Previously, a call about an intoxicated person would result in the deployment of a full team of paramedics. Now, frequently, the SOBER unit responds, does an initial check of the patient, and then brings the person to the Maple Street center if they do not need more serious care. Currently the SOBER Unit transports an average of four people a day to the center, according to Aquino.
Eckstein said that since the launch, the unit has brought approximately 800 people to the center.
He added that the center has freed up EMTs and ambulances that would otherwise have transported intoxicated people to hospitals. Eckstein said that the LAFD estimates that since its launch, the SOBER Unit has saved more than 30,000 hours of emergency services’ time.
In the past, state law required emergency service personnel to transport intoxicated people to hospitals. The SOBER Unit was set up by the LAFD specifically as an alternative option. Initially launched as a one-year pilot program, Eckstein said it has proven successful and will continue.
When the unit went online, according to Exodus and the LAFD, it not only boosted transports to the center, but raised awareness of the services to the greater Skid Row community, as the SOBER Unit also works to identify people in the area who are serially intoxicated.
Exodus staff said that the center now has closer ties to the LAFD and LAPD, with area police and firefighters more aware of the resource in Downtown.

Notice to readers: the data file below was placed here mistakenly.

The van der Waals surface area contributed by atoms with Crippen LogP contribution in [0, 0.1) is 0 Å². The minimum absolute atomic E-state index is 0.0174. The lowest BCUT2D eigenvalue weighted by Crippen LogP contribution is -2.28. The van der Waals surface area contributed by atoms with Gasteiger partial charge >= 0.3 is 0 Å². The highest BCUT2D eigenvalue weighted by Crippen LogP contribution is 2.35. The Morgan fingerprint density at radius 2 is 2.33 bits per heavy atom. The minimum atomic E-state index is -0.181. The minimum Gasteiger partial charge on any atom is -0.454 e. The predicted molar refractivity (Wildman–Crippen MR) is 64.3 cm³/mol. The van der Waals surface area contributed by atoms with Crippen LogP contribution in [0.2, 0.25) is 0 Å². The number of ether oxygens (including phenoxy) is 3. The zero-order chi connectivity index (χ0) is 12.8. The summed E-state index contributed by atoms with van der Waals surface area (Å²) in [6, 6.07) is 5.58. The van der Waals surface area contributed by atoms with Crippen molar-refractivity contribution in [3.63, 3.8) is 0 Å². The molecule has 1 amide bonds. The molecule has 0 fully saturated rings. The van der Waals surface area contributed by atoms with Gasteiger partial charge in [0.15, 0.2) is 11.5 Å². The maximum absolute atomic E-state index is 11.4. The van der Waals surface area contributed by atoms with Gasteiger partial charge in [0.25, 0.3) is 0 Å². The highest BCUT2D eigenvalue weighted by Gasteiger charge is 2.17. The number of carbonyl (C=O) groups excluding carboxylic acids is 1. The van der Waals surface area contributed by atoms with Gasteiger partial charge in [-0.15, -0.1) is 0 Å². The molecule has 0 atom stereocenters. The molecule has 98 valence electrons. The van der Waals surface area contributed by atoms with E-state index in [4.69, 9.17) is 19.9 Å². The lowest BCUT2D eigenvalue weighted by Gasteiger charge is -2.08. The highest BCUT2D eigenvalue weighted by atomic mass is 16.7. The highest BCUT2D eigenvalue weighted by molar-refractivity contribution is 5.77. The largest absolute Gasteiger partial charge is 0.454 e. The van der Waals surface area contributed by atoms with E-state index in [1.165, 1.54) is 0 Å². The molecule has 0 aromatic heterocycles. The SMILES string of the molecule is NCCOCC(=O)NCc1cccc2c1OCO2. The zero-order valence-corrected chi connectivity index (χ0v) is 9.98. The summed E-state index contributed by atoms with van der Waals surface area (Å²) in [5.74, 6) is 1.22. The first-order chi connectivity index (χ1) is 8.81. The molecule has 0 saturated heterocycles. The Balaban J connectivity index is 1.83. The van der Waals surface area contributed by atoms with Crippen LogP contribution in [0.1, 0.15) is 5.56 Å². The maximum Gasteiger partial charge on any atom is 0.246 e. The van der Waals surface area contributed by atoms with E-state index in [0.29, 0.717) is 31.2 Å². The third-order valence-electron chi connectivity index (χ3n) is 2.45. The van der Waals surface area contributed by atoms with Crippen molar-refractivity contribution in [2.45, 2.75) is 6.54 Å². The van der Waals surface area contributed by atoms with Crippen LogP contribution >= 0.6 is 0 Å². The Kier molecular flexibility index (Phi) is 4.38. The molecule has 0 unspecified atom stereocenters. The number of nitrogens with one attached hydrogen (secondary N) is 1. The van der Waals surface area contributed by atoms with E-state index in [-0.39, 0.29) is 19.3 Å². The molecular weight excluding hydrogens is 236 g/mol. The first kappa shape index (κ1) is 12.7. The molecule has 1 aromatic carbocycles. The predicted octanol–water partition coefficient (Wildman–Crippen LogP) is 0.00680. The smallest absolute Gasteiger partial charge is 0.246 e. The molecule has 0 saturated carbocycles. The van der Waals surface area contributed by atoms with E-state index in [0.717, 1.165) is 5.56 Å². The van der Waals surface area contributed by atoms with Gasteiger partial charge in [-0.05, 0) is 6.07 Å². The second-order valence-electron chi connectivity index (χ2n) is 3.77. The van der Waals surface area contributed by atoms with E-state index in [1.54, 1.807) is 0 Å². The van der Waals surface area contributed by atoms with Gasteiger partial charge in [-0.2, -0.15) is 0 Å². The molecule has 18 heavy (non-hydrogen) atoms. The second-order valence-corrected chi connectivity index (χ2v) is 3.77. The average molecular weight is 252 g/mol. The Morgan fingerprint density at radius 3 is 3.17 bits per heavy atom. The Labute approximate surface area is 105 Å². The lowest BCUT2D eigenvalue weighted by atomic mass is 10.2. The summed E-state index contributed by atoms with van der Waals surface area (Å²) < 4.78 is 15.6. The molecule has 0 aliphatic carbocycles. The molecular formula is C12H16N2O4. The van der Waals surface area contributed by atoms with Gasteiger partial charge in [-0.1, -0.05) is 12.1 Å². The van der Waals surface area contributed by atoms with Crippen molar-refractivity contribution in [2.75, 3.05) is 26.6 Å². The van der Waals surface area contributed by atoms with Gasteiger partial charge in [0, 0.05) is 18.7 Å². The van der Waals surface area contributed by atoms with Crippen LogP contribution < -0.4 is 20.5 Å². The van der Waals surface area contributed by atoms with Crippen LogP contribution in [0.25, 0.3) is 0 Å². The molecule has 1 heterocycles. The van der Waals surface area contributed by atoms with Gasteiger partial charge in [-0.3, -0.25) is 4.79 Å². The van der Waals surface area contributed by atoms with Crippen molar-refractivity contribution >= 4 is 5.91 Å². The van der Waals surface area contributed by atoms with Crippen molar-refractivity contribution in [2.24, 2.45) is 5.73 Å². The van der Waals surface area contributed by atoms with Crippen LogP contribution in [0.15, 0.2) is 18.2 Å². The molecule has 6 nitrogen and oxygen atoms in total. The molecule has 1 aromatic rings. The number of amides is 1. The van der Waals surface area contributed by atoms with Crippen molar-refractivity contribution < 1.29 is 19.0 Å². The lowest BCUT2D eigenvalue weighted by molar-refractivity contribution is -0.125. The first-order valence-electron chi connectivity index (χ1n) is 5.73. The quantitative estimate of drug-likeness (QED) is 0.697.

The result is that the project is working as intended, according to Ridley-Thomas.
“As it enters its third year of operation, the Sobering Center in Skid Row continues to provide a safe, clinically enhanced site where law enforcement and paramedics can transport people who need to recover and get connected to appropriate substance use treatment,” Ridley-Thomas said.
Nearly all patients at the center are transported, but Aquino said some people walk up.
Despite the advances, Aquino said there are challenges. She noted that many LAFD and LAPD staff rotate to different stations and divisions, and Exodus faces an ongoing struggle in making sure new arrivals are aware of the center and its resources.
The sobering center is the only facility of its kind in the region, but it may not be for long. Ridley-Thomas’ office said that the county leaders are looking into opening similar facilities in in each of the five supervisorial districts.
©Los Angeles Downtown News 2019